Wednesday, October 31, 2012

Discussing Tax Increment Financing on TV

I recently appeared on a local public access TV show, "Conversation with Lee Presser," discussing tax increment financing and European Union subsidy control regulations. It's a great format, just an almost 30-minute discussion without interruption, which allowed me to explain the problems with TIF as it has been used in Missouri in great detail. We also had a shorter conversation about EU regulations to control investment incentives and other subsidies, which covered the basics of transparency, maximum subsidy rates that vary by how rich the region is, and the reduction in those rates for large projects. Many thanks to Lee Presser for having me on. If you are interested in economic development issues, I think you will enjoy the program.



"A Conversation with Kenneth Thomas - UMSL Professor of Political Science - 10/23/12"


Saturday, October 27, 2012

McMahon's WWE has taken $36.7 million in Connecticut subsidies

U.S. Senate candidate Linda McMahon's World Wrestling Entertainment (WWE) has received $36.7 million in Connecticut film tax credits in 20 separate deals since 2006, reports CTPost.com (thanks to Karin Richmond on the LinkedIn Public Incentives Forum). As in many states, what historically began as tax credits for motion pictures are now available for TV and online media as well, and it is in these two latter categories that the WWE received its subsidies. Also as is typical of other states, the Connecticut program has no job creation requirements, but is calculated simply as a percentage of "qualified expenditures," with the rate being 30% in Connecticut. In fact, in WWE's case, the company had laid off about 60 workers in 2009, yet continued to receive the credits.



Moreover, according to the Sacramento Bee blog, "Cageside Seats," WWE has so little state tax liability that it sells the vast majority of its tax credits via a broker, including 93% of the tax credits it earned in 2007-9. While selling tax credits is perfectly legal (in David Cay Johnston's memorable phrase), it also increases the subsidies that states give, because they wind up giving subsidies to companies that did nothing to qualify for them under any subsidy program.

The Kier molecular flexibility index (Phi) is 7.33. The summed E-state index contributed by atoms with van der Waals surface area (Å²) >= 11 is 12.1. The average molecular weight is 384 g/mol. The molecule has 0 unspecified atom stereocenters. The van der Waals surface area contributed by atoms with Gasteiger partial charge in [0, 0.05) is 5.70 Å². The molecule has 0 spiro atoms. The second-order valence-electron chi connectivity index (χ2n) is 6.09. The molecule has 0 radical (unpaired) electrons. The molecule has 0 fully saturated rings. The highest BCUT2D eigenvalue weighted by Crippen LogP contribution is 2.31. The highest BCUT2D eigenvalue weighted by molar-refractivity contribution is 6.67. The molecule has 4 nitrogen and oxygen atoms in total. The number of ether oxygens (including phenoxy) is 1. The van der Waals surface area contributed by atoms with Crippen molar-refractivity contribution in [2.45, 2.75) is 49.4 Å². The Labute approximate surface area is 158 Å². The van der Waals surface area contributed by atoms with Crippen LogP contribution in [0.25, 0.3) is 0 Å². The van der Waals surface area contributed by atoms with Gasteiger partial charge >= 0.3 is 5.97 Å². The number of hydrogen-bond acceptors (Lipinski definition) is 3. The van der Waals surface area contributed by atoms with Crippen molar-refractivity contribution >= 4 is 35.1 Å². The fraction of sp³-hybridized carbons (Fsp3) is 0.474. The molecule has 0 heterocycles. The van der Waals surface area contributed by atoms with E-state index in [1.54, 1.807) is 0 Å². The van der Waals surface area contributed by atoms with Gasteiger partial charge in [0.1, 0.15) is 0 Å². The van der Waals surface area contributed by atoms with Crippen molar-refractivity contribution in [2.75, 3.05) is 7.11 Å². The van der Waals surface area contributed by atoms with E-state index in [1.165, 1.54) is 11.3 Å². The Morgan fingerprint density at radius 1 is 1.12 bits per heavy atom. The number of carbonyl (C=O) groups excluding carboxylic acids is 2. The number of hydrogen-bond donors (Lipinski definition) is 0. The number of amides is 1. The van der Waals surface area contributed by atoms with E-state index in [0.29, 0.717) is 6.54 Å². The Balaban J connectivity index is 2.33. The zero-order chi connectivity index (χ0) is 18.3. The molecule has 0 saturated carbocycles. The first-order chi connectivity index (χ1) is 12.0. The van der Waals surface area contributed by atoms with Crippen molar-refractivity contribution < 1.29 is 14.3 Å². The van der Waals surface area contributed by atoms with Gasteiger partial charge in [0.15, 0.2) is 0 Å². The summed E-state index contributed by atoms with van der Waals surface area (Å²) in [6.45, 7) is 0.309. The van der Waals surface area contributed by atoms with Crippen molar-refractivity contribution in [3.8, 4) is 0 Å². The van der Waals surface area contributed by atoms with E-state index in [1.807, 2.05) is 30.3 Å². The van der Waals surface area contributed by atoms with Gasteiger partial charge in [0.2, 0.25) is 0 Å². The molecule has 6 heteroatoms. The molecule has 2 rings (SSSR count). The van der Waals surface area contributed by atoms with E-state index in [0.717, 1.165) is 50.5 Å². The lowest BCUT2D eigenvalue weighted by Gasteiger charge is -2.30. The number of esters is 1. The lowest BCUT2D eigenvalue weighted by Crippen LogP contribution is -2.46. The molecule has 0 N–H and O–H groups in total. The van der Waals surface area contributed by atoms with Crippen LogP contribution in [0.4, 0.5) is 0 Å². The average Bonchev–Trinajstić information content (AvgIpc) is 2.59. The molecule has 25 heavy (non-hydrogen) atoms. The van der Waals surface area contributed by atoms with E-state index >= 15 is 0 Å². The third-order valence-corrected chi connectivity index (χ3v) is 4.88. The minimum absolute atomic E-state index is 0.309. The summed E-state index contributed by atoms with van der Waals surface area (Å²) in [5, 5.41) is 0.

Nor is WWE alone in its sale of Connecticut tax credits. According to a 2010 article at the CT Post, "of the 80 productions that received credits, only nine applied them to state taxes." The rest, presumably, sold their credits via brokers. The article also states that the national tax credit market had reached $500 million annually in 2010, from $50 million per year in 2005.



Robert Tannenwald of the Center for Budget and Policy Priorities (CBPP) has analyzed state film subsidies and concluded they provide very little bang for the buck. This should not be surprising. Unlike most subsidies, film/TV/digital media subsidies do not go to an investment, but to operating costs. There is nothing left after the crew packs up. Tannenwald points out that even the early adopters of film subsidies (New Mexico and Louisiana), which appeared to have built up some in-state film capacity, are now finding it difficult to maintain their position as the number of states offering such incentives skyrocketed to over 40 by 2010. The increased competition has led states to bid up their reimbursement percentages, to over 40% in Alaska and Michigan. Moreover, it's hard to have job creation requirements for jobs that are inherently temporary.



Tannenwald estimates that the 43 states that gave film tax credits in fiscal 2010 spent $1.5 billion. This is enough to hire back 30,000 state workers laid off since the recession began, at an average of $50,000 per year in salary and benefits.



Although not members of the Forbes 400, Linda and Vince McMahon follow their example in collecting millions in subsidies from government. This is particularly hypocritical since as a Senate candidate McMahon has tried to portray herself as an opponent of "corporate welfare."



Besides having little bang for the buck, film subsidy programs have been rocked by scandal in both Iowa and Louisiana, where the film commissioner was convicted of bribery to accept inflated expense submissions. The Iowa Film Office director was convicted of felonious misconduct, but acquitted on eight other felony charges. A number of credit claimants in Iowa were convicted of felonies as well in other trials.



As I have argued before, investment incentives generally constitute a race to the bottom. However, film and related media subsidies have shown us a high-speed race to the bottom for amazingly little economic benefit. While a few states have cut back on the subsidies due to the recession (and Iowa suspended its program for three years due to the scandal), only federal controls can truly address this problem. My research in Canada (paywalled) found the provinces there similarly unable to control their film subsidy wars. At this point, only transparency in program costs, plus information on the low benefits and frequent scandals, is the only way to generate political pressure for reform.

Sunday, October 21, 2012

Starbucks in Hot Water Over British Tax

Reuters (via Tax Research UK) reported on October 15 the results of an extensive investigation into the British unit of coffee giant Starbucks, the second largest restaurant firm in the world after McDonald's. It turns out that the company has reported losing money in every one of the 14 years it has operated in the country, even as it tells investors that the unit is profitable. Reuters documented this latter fact by getting the transcripts of 46 investor conference calls Starbucks has made over the last 12 years.